The Resilience of New Public Management

Irvine Lapsley (Editor), Peter Miller (Editor)

Research output: Book/ReportBook

Abstract / Description of output

The Resilience of New Public Management examines the role and significance of New Public Management (NPM) in contemporary society, and explores its emergence and resilience.

Eminent scholars have said that NPM only existed from 1980-2000, and that we now live in a post-NPM world. This book tells a very different story. Evidence is presented in this book of 40 years of continuous NPM in public services, including government agencies, universities, and health care. NPM has diffused across sectors and globally since the 1980s, and in the process mutated to become modernization. It also coexists with alternative models of managing public services, including models such as digital era governance and network governance which were considered replacements for NPM. The capacity of NPM to mutate has caught many of its critics by surprise. This capacity for NPM to reinvent itself includes the adoption of Lean Management, the Toyota Production System. Early NPM adopter countries engaged with the use of Lean Management techniques, but late NPM adopters did not. The most recent alternative to NPM is Trust-based management, which has made significant advances in Scandinavian countries. However, Trust-based management is closely linked to proto-NPM and NPM practices and it has itself mutated to present itself as a friendlier and more supportive version of NPM, which at the very least deserves close scrutiny. The above trends are indicative of the resilience of NPM, and its intuitive appeal for policymakers. Its advocates argue that NPM has the capacity to deliver policy outcomes, but this book shows that such claims and aspirations are not always matched by the evidence of NPM in action.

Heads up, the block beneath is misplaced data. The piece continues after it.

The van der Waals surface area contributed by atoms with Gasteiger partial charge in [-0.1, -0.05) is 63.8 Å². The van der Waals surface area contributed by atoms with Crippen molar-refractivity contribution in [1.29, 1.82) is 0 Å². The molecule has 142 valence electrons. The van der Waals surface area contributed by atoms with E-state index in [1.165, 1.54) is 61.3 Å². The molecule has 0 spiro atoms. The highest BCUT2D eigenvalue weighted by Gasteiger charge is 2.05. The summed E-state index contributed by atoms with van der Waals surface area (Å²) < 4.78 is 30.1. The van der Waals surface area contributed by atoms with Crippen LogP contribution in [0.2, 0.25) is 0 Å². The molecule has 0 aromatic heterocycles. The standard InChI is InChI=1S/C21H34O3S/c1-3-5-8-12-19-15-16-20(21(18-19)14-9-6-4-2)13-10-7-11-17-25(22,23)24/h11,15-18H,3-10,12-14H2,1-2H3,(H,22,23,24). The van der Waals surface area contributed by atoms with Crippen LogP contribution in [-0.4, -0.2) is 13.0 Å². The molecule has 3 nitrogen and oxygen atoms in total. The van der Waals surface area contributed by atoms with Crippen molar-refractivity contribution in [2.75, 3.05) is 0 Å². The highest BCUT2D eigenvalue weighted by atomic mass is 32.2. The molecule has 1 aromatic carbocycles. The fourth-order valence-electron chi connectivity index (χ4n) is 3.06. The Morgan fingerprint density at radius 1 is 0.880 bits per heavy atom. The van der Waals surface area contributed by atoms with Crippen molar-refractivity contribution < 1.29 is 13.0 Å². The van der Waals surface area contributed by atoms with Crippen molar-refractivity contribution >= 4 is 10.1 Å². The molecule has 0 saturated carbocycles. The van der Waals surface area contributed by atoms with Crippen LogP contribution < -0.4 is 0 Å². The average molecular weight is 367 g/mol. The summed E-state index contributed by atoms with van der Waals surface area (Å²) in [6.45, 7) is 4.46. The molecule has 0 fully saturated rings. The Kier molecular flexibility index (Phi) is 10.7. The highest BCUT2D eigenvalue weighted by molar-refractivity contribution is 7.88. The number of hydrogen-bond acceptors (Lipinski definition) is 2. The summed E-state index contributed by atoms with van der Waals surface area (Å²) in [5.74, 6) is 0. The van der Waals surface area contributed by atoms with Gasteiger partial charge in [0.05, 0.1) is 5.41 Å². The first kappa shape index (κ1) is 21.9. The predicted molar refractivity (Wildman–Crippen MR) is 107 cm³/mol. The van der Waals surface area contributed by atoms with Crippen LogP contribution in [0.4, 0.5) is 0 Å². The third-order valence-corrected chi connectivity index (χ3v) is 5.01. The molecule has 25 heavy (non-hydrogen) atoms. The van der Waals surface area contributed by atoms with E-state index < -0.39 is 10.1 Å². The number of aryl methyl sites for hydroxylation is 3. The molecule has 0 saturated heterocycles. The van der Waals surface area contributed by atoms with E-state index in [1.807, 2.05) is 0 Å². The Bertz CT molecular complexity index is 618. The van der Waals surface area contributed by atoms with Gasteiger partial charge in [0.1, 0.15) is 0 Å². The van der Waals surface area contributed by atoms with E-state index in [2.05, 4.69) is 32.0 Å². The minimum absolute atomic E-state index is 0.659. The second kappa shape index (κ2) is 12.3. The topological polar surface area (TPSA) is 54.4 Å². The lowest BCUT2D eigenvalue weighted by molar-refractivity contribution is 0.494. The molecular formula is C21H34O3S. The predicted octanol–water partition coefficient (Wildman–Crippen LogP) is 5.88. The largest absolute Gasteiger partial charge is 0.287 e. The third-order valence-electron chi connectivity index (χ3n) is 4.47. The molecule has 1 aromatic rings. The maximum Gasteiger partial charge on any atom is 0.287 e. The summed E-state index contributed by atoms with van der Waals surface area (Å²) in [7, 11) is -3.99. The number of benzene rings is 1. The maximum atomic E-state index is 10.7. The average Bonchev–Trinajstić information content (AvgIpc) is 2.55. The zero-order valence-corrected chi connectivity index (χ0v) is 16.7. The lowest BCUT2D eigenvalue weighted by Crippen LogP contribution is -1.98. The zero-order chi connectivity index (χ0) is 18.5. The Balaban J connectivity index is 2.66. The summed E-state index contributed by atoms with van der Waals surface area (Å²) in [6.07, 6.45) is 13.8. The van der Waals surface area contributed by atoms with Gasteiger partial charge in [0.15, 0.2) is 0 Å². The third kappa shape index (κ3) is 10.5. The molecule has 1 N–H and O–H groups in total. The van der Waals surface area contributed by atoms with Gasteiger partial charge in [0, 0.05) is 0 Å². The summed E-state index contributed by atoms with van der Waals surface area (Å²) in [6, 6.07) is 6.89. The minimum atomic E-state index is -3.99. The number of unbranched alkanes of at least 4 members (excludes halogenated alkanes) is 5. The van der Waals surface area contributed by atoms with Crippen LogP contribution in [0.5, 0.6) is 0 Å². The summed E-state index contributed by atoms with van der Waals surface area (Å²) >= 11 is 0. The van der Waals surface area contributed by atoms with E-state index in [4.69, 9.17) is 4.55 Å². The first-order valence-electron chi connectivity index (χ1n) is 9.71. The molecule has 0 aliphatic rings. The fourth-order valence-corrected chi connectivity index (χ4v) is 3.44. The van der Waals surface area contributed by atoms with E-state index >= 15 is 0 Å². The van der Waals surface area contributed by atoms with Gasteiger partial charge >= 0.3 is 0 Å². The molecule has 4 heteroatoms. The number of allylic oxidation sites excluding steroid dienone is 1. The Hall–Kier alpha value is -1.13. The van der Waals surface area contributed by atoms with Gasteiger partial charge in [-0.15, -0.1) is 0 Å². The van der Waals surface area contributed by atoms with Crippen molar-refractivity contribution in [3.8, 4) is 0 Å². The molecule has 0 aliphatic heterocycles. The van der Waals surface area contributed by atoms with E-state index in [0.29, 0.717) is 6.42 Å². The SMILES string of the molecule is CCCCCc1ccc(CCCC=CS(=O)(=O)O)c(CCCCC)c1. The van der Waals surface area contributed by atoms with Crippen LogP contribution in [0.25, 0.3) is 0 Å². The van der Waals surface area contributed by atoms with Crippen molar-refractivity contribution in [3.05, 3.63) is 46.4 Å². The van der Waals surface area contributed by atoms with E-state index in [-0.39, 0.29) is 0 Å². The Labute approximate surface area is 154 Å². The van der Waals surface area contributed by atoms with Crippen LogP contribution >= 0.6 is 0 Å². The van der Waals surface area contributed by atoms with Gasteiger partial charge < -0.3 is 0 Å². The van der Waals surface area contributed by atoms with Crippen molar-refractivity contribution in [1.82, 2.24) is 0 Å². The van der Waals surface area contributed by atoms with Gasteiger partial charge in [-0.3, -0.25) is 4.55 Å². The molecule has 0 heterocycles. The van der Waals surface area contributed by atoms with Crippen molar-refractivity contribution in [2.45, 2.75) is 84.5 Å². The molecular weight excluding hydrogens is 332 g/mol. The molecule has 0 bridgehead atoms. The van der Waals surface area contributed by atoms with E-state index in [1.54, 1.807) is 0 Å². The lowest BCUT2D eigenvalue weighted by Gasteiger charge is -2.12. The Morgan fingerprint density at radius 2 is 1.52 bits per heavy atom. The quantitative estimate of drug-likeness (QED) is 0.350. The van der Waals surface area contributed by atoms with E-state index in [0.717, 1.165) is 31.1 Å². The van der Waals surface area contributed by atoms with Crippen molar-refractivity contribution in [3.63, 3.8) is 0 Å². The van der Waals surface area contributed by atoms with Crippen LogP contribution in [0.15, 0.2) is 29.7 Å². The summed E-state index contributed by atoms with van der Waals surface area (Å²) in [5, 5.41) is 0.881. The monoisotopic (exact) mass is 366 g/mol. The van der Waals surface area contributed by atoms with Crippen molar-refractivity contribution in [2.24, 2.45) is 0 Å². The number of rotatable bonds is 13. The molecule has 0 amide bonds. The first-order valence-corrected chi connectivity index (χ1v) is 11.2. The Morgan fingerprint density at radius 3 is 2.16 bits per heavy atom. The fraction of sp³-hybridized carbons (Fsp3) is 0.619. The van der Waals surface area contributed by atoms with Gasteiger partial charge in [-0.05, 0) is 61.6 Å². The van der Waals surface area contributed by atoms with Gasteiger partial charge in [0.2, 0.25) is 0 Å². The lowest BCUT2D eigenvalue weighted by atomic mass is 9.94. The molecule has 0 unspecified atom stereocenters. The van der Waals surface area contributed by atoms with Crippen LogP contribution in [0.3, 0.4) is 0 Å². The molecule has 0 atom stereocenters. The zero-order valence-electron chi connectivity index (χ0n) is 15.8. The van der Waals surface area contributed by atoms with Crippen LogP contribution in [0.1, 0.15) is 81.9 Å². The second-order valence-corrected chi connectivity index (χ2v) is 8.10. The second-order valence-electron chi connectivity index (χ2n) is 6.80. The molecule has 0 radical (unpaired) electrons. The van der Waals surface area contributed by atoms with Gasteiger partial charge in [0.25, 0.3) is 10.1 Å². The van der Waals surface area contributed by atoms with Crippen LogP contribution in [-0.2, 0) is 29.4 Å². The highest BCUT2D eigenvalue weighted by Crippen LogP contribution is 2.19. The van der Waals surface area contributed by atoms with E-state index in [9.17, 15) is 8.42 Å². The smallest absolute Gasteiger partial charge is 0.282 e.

Original languageEnglish
PublisherOxford University Press
Number of pages400
ISBN (Electronic)9780191991912
ISBN (Print)9780198883814
Publication statusPublished - 6 Feb 2024

Keywords / Materials (for Non-textual outputs)

  • NPM practice
  • NPM alternatives
  • diffusion
  • resilience
  • results
  • policy outcomes


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